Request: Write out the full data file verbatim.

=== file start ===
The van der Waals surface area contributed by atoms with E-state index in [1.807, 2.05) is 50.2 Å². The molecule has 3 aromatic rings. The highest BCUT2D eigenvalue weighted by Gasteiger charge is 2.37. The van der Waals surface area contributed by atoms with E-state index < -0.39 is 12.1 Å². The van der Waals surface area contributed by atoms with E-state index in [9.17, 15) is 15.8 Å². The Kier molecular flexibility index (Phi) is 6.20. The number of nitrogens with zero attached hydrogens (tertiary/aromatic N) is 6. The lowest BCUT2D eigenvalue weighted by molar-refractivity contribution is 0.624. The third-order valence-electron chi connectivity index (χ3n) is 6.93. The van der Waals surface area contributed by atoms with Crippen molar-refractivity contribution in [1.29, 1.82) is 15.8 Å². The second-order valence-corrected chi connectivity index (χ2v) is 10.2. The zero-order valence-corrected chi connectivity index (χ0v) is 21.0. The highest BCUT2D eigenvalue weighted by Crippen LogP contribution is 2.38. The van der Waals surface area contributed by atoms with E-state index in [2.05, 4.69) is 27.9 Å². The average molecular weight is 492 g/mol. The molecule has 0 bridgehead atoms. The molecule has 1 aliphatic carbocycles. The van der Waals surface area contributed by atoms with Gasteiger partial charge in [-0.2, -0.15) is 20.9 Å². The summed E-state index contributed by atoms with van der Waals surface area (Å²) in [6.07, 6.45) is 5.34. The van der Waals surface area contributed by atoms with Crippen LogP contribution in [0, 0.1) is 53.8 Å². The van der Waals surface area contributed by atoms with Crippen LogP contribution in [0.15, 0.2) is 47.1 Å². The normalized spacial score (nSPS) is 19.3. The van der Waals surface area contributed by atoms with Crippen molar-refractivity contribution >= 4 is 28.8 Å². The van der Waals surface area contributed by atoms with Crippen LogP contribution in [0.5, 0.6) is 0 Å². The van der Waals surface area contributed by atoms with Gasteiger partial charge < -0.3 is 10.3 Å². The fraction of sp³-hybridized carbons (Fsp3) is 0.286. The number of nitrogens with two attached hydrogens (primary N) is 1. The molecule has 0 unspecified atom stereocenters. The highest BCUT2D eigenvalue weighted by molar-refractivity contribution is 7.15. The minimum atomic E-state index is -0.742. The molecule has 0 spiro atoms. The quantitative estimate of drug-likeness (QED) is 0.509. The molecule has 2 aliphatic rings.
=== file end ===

The van der Waals surface area contributed by atoms with E-state index in [1.807, 2.05) is 50.2 Å². The molecule has 3 aromatic rings. The highest BCUT2D eigenvalue weighted by Gasteiger charge is 2.37. The van der Waals surface area contributed by atoms with E-state index < -0.39 is 12.1 Å². The van der Waals surface area contributed by atoms with E-state index in [9.17, 15) is 15.8 Å². The Kier molecular flexibility index (Phi) is 6.20. The number of nitrogens with zero attached hydrogens (tertiary/aromatic N) is 6. The lowest BCUT2D eigenvalue weighted by molar-refractivity contribution is 0.624. The third-order valence-electron chi connectivity index (χ3n) is 6.93. The van der Waals surface area contributed by atoms with Crippen molar-refractivity contribution in [1.29, 1.82) is 15.8 Å². The second-order valence-corrected chi connectivity index (χ2v) is 10.2. The zero-order valence-corrected chi connectivity index (χ0v) is 21.0. The highest BCUT2D eigenvalue weighted by Crippen LogP contribution is 2.38. The van der Waals surface area contributed by atoms with E-state index in [2.05, 4.69) is 27.9 Å². The average molecular weight is 492 g/mol. The molecule has 0 bridgehead atoms. The molecule has 1 aliphatic carbocycles. The van der Waals surface area contributed by atoms with Gasteiger partial charge in [-0.2, -0.15) is 20.9 Å². The summed E-state index contributed by atoms with van der Waals surface area (Å²) in [6.07, 6.45) is 5.34. The van der Waals surface area contributed by atoms with Crippen LogP contribution in [0, 0.1) is 53.8 Å². The van der Waals surface area contributed by atoms with Crippen LogP contribution in [0.15, 0.2) is 47.1 Å². The normalized spacial score (nSPS) is 19.3. The van der Waals surface area contributed by atoms with Crippen molar-refractivity contribution >= 4 is 28.8 Å². The van der Waals surface area contributed by atoms with Crippen LogP contribution in [0.5, 0.6) is 0 Å². The van der Waals surface area contributed by atoms with Gasteiger partial charge < -0.3 is 10.3 Å². The fraction of sp³-hybridized carbons (Fsp3) is 0.286. The number of nitrogens with two attached hydrogens (primary N) is 1. The molecule has 0 unspecified atom stereocenters. The highest BCUT2D eigenvalue weighted by molar-refractivity contribution is 7.15. The minimum atomic E-state index is -0.742. The molecule has 0 spiro atoms. The quantitative estimate of drug-likeness (QED) is 0.509. The molecule has 2 aliphatic rings.